I have struggled with a barbaric and often relentless eating disorder for 26 years. That’s a long time. A first I thought I might be the only woman in her 40’s hiding my secret, but I was wrong. After wrestling with the illness in an attempt to overcome, I gave into my solo fight and entered treatment in the fall of 2011. It was there I discovered that many women, some much older than I, have been struggling with symptoms for 30, 40, even 50 years. That floors me.
I started my little secret in the upstairs bathroom of my mother and fathers bedroom. It was quiet and secluded and off the beaten path. Save the yellow and silver metallic wallpaper that donned the small water closet, it was a cozy retreat for a girl like me that practiced a method that would ultimately dominate me and rule the way I looked at every female human being that crossed my path. Was I thinner than them? Were they thinner than me? Did they do what I do? Did they ever? Or are they just naturally thin? I remember at age 26 thinking, “Gosh. I’ve been at this for 13 years. I need to stop.”
But I didn’t.
I remember the first time I ever “hoarded” food. It was Thanksgiving, just a few short months before I started visiting my parents’ bathroom regularly. My mother put out a spread that included a fat, juicy turkey with thick, brown gravy, a green bean casserole, and my all time favorite, fruit salad with whipped heavy cream and sugar. She would dump in an extra jar of maraschino cherries to add more sweetness and color. Despite the spread she put before us, this is the one dish I would load onto my plate more than any other that donned our table.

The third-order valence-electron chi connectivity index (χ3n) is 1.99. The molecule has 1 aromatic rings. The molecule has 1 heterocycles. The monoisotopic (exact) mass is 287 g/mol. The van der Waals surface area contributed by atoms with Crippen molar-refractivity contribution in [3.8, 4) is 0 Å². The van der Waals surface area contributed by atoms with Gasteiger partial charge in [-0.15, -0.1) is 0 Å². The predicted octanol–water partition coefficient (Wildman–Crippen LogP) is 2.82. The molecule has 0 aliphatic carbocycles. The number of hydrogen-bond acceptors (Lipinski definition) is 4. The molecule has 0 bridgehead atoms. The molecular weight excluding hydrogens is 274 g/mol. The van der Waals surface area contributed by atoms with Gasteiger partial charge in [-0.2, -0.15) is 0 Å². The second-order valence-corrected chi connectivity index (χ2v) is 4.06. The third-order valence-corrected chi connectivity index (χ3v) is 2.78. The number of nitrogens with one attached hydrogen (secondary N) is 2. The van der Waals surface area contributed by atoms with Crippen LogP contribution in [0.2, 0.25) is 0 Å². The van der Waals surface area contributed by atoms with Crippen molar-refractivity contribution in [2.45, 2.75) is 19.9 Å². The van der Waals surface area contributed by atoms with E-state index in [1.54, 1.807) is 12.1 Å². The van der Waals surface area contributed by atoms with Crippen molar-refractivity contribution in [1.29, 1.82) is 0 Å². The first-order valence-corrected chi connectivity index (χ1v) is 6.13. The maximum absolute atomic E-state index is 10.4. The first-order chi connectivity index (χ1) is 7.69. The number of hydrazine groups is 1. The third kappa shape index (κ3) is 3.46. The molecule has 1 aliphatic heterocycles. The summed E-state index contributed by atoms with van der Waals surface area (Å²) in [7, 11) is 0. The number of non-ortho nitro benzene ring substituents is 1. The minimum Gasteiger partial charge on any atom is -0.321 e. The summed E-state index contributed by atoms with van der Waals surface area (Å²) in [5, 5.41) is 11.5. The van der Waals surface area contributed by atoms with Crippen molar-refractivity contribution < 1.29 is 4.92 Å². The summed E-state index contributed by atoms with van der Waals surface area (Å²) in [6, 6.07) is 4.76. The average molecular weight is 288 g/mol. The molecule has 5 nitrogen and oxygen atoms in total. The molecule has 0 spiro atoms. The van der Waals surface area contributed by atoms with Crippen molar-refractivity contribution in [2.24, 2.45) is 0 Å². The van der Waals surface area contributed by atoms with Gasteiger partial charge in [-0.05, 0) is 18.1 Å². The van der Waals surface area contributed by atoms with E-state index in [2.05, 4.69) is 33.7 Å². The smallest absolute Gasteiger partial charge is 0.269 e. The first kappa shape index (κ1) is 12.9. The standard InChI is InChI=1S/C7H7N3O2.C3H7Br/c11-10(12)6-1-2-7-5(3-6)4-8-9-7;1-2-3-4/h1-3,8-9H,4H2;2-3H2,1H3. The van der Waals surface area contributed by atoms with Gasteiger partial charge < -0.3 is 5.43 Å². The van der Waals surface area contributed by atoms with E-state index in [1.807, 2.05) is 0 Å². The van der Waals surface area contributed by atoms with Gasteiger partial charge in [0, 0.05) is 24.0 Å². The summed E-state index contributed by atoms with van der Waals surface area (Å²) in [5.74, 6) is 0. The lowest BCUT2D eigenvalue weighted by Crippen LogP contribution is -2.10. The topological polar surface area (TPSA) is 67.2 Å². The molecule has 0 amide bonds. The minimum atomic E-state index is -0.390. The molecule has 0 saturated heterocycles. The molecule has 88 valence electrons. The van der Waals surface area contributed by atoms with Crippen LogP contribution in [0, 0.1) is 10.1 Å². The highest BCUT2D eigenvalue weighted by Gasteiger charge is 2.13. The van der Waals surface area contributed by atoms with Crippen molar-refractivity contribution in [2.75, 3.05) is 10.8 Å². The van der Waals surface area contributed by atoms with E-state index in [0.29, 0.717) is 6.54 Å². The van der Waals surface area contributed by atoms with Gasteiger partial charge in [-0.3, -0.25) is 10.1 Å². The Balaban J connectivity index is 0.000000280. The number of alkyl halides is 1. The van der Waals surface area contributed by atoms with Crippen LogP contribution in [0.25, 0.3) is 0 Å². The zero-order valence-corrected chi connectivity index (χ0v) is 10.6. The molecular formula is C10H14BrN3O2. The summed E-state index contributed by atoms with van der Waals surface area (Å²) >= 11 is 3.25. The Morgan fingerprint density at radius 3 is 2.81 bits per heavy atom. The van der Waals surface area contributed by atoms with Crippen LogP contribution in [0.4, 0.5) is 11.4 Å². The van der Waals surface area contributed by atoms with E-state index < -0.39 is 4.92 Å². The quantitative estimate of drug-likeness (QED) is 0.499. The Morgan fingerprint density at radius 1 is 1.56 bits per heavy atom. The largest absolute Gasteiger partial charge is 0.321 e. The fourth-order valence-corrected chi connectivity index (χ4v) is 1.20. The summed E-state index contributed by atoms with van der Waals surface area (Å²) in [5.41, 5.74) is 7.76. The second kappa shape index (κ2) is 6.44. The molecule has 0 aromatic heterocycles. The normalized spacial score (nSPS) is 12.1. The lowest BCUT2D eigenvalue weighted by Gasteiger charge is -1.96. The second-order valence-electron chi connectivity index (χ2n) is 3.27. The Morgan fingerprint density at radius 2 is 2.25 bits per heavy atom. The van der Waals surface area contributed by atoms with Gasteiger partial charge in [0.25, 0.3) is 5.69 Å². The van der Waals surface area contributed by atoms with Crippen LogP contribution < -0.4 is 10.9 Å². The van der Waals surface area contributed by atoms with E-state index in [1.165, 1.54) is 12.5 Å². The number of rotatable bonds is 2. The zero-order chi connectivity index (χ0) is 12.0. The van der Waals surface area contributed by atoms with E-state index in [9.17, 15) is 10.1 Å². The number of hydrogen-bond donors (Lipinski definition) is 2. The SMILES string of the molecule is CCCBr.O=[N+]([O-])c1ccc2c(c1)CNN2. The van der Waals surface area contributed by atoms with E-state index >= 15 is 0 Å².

After everyone went to bed that night, I lay quietly in my room, waiting for the house to fall completely silent. When I was certain everyone was asleep, I tiptoed into the kitchen (my bedroom was the only bedroom on the first floor) and opened the refrigerator. The entire third shelf was packed with leftovers covered with tinfoil or mismatched Tupperware tops. Slowly and carefully, I pulled out the leftovers and set them on the counter. Then I rifled through the cupboard where the Styrofoam plates and plastic ware waited for me in a disorganized heap. I grabbed a few plates and bowls and proceeded to fill them with turkey and cranberry sauce and fruit salad. Caught between a sense of nervousness and excitement, I felt intensely high and giddy as I scooped the fruit salad into a bowl. Could anyone hear me? What if my mother came downstairs? What would she think? I scooped faster, licking the spoon and wiping it off with a paper towel so I could replace it, unnoticed, back in the silverware drawer. Then I covered the little dishes and plates with paper towel, as it seemed far too risky to attempt ripping the aluminum foil across the serrated teeth that Reynolds so generously provided on each and every box. It would be loud. I imagined my father bolting upright in his bed, jerking his head back and forth as he attempted to decode the sound. Poor guy.
When my to-go meal was complete, I snuck quietly back to my bedroom with my hoard in my arms and headed to the closet door. There, I knelt on the floor and proceeded to stack my little smorgasbord ever so carefully on top of my shoes and books. I sat back on my heels and rested my hands on my knees, pleased with my selection. My plan was to go to sleep, and when I woke up in the middle of the night, hide myself in the closet and enjoy every savory bite in solitude. It would be so much fun! Just me, some dark turkey meat and a giant heap of fruit salad. Oh. And a can of Pepsi.